The other shopping cart component is the gift card box. A customer should enter the code here to apply for a gift card. A gift card is a special type of product. You can mark a product as a gift card on the product details page and sell gift cards that customers can use this way. After customers complete purchases with the gift card products, you can then search and view the list of all the purchased gift cards here.
In case you need to configure gift card functionality, you may use the GiftCardService class, which is located in a .Service.Orders folder.
Considering the database, the gift cards that are manually created or bought as products can be stored in the GiftCard table. Once a gift card is used in the order, the appropriate record can be inserted into the GiftCardUsageHistory table of the database.
A customer can usually apply both a discount and a gift card on a shopping cart page.
The last interesting block on a shopping cart page is shopping cart totals. They are calculated based on the shopping cart items, applied discounts and taxes, chosen shipping, and payment methods. A total may consist of a few rows:
- Sub-Total. A subtotal is the total of all items and quantities in the shopping cart, including applied for item promotions;
- Shipping is the shipping cost calculated based on the customer’s shipping address;
- Then, applied taxes can be displayed. Some eCommerce platforms provide tax plugins that allow to manually or automatically apply taxes to products;
- The payment method additional fee row is self-descriptive. It can be set up on the payment method configuration page;
- Then, it displays the applied discounts and gift cards;
- The reward points, if applied;
- And finally comes the order total.
The order totals can be calculated in the OrderTotalCalculationService from a .Services.Orders folder. It can contain such methods as GetShoppingCartShippingTotal, GetTaxTotal, the methods related to reward points, discounts, and others. In its turn, an additional fee payment method can be calculated in the payment service in .Services.Payments folder.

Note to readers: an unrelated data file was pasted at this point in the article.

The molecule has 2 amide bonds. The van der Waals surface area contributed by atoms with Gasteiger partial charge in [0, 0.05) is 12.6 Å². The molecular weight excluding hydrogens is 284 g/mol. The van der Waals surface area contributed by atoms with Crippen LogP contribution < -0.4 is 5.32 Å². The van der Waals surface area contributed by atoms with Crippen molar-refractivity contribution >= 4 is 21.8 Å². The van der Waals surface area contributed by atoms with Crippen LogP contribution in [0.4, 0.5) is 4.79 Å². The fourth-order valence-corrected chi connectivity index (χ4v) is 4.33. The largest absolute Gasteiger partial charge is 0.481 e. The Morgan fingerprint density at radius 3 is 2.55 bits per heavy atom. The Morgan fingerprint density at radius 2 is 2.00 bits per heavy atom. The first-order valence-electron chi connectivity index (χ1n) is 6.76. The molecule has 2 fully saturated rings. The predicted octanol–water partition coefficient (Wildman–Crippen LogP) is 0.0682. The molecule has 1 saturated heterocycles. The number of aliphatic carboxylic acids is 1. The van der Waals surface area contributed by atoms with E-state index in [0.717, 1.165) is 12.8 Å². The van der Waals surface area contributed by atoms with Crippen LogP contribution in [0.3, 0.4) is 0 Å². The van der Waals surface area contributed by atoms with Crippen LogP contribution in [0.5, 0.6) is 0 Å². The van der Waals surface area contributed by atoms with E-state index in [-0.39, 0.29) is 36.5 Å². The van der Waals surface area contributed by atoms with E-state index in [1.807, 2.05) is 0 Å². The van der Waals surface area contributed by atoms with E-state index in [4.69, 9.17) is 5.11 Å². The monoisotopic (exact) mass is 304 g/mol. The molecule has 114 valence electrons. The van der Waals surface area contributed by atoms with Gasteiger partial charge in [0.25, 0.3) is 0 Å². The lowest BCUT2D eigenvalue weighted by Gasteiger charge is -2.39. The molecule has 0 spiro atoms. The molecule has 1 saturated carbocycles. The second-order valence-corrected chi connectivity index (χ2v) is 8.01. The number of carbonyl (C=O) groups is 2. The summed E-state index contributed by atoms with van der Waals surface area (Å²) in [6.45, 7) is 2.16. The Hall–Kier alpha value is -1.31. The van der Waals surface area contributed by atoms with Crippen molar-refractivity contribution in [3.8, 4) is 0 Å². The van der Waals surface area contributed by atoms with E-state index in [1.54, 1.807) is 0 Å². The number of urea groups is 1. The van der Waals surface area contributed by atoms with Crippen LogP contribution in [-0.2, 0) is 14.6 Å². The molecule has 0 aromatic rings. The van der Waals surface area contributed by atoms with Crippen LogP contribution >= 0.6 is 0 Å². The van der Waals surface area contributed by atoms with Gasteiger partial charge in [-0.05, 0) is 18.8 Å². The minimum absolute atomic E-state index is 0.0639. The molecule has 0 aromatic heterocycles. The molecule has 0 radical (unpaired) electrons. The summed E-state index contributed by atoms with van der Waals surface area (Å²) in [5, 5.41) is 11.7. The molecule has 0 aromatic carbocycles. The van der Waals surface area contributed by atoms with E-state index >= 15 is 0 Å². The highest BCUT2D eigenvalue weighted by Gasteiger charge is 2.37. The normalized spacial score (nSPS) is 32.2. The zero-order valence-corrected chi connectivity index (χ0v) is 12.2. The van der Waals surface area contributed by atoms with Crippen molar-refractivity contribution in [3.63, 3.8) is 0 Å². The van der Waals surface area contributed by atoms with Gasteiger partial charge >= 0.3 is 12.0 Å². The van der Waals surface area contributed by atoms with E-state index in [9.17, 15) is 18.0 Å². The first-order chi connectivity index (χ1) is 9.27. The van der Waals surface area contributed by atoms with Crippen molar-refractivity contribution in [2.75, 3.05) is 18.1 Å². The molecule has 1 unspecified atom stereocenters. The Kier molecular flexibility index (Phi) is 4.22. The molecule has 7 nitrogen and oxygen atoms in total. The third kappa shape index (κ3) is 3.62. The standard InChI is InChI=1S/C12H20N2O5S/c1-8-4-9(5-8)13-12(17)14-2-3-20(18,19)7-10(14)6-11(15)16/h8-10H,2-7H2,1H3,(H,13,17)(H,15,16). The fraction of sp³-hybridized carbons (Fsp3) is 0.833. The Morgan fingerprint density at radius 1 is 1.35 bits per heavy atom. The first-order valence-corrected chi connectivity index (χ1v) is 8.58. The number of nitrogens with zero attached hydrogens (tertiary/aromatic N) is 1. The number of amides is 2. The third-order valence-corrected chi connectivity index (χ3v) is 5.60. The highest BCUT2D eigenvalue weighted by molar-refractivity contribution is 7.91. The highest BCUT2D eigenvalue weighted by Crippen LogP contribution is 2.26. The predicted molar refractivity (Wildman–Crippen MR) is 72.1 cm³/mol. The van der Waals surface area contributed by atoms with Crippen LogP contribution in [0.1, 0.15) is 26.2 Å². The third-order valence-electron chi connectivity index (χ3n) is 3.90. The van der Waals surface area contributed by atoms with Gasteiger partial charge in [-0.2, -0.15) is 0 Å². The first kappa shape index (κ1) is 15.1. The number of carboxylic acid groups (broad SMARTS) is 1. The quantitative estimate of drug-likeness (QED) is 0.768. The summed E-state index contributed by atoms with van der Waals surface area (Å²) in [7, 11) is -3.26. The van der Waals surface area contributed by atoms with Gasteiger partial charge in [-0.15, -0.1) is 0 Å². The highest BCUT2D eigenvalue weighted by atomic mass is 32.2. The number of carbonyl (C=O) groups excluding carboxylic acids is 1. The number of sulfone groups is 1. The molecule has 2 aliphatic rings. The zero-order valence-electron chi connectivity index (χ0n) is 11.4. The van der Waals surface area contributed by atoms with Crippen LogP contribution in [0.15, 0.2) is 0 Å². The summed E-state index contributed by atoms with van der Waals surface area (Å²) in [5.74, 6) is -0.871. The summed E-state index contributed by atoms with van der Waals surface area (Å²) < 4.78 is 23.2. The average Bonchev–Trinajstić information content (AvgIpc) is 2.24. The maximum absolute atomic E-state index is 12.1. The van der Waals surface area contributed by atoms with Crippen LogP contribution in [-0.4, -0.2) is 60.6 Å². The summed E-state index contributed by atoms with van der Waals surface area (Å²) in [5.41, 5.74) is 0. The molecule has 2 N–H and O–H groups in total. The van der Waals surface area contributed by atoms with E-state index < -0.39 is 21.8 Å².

For a clearer view of the whole buying experience, it is important to consider a checkout process. Checkout starts when the customer leaves the shopping cart to proceed to payment and shipping.
Some eCommerce platforms provide two types of checkout process design. They are one-page checkout and checkout with multiple pages. One-page checkout allows a customer to go through the whole checkout process using a single page. Usually, you can set this up on the Order settings page. By the way, you can temporarily disable checkout for your customers if needed.
A customer can be suggested to go through the following steps during the checkout process:
- A customer enters a billing address;
- Then shipping address;
- Then, they need to choose a shipping method;
- And a payment method;
- Then, we can show the required payment information to the customer;
- And finally, it’s the confirmation step where the customer confirms the order.
There are more conditions that impact the number of checkout steps. Commonly, they can be adjusted in the Order settings.
All the action methods related to the checkout process can be placed in the CheckoutController. It is recommended that this controller has separate regions: for the multistep checkout and one-page checkout. Generally, multistep checkout methods return views, while one-page checkout methods return JSON as a result. There could be no separate service that manages the checkout process. All work can be done in the controller.
Database Operation of the ASP.NET Shopping Cart